Nuffield in the Great White North – March 7-9

After a couple of days in Washington, we boarded Air Canada for the Great White North – Winnipeg, Manitoba!  After almost 4 weeks away from Canada, it was great to be back in familiar territory.  I had been talking up the cold weather in Canada to my Aussie travelling companions and the weather didn’t disappoint.  It wasn’t cold by Canadian standards, but we were able to experience –15C with a solid wind chill.  Much different than the +45C some would be experiencing at home in Australia. IMG00143-20120309-0857After one cold day, it warmed up to a nice +5C.  My wife Carie sent Canadian scarves for everyone, which were much appreciated!

Thanks to Wally Doerksen, Nuffield Scholar and retired farmer from Steinbach, Manitoba, we had several meetings with farmers and P1080653organizations that showcased innovation in Manitoba agriculture.  There are major changes occurring that affect the structure of wheat marketing in Western Canada.  It was interesting to meet with a CWB official to learn about their plans for marketing wheat in the future.  The Australians went through a similar process that  deregulated their wheat marketing system a few years ago.  We had some lively discussion among our group. It was refreshing to talk with farmers that have first hand experience moving from a single desk to open marketing of wheat.  We can learn a lot from farmers in other countries about how they have dealt with change and survived marketing turmoil.  Do we do this enough?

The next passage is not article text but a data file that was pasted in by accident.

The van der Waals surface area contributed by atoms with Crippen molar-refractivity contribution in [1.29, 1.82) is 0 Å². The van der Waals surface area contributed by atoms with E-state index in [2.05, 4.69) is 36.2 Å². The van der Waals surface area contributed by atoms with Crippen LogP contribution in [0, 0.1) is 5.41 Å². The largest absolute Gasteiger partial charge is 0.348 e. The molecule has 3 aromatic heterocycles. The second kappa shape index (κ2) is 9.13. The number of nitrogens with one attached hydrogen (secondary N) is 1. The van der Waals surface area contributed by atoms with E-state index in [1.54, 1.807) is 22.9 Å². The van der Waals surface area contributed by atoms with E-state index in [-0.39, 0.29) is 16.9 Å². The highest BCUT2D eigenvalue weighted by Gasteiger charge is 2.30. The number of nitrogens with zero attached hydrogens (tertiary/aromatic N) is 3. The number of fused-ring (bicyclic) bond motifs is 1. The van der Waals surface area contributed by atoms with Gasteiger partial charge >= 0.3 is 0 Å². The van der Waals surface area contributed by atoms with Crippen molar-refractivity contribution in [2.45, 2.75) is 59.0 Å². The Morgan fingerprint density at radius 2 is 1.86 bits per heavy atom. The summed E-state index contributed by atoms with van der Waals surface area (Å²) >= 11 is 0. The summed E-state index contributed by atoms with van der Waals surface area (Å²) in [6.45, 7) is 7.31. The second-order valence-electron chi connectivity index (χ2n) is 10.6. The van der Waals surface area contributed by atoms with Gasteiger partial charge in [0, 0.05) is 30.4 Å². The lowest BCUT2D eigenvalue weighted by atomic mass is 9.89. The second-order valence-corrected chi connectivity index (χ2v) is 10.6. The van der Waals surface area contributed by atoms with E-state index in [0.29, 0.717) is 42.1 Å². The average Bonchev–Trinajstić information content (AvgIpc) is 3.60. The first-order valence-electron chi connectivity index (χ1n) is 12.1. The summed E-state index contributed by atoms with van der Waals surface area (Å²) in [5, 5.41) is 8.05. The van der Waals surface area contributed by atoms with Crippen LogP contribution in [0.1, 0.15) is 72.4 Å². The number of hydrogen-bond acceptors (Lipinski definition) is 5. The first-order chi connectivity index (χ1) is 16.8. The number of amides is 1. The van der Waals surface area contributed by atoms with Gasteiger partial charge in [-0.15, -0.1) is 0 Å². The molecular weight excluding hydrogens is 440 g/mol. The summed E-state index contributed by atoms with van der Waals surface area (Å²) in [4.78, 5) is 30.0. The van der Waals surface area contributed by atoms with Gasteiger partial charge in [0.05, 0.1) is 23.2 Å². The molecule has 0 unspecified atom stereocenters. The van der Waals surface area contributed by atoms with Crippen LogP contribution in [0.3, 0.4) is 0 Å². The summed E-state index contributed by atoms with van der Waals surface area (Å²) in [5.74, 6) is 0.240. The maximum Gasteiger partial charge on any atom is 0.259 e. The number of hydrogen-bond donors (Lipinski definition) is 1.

While in Manitoba, we had our first real discussion about the beef industry.  Canadian beef farmers are finally seeing decent prices and optimism after almost 10 years of struggles as a result of BSE in Canada disrupting export markets.  I spent close to 10 years working in the beef industry before switching to grains.  Its nice to see the industry getting fair returns what I would consider the best food in the world – nothing beats a Triple A Canadian steak!

P1080650Through my travels, I am continually impressed by farmers from around the world. They all seem to possess similar traits – things like quiet optimism, modesty, acceptance, family values, and integrity. No wonder the general public ranks farmers among the most trusted professionals, ranking up with doctors and nurses!  It’s kind of like those stories you hear about twins that were separated at birth.  When they are reunited as adults they share incredible similarities.  In the case of farmers, it can’t be genetics that cause the similarities, so it must be their environment.   Perhaps it’s because farmers around the world face common challenges, such as weather dependency, volatile markets, independent, asset based business and often isolating work.

I heard this comment this week: Farming is like a poker game, once you put the seed in the ground, you are all in.  I can identify.



One response to this post.

  1. Posted by Adam on March 14, 2012 at 9:38 pm

    Hmmm…the venue looks somewhat less exciting than some of the others. I’m sure it had it’s own “je ne sais quois”.


Leave a Reply

Fill in your details below or click an icon to log in: Logo

You are commenting using your account. Log Out /  Change )

Facebook photo

You are commenting using your Facebook account. Log Out /  Change )

Connecting to %s

%d bloggers like this: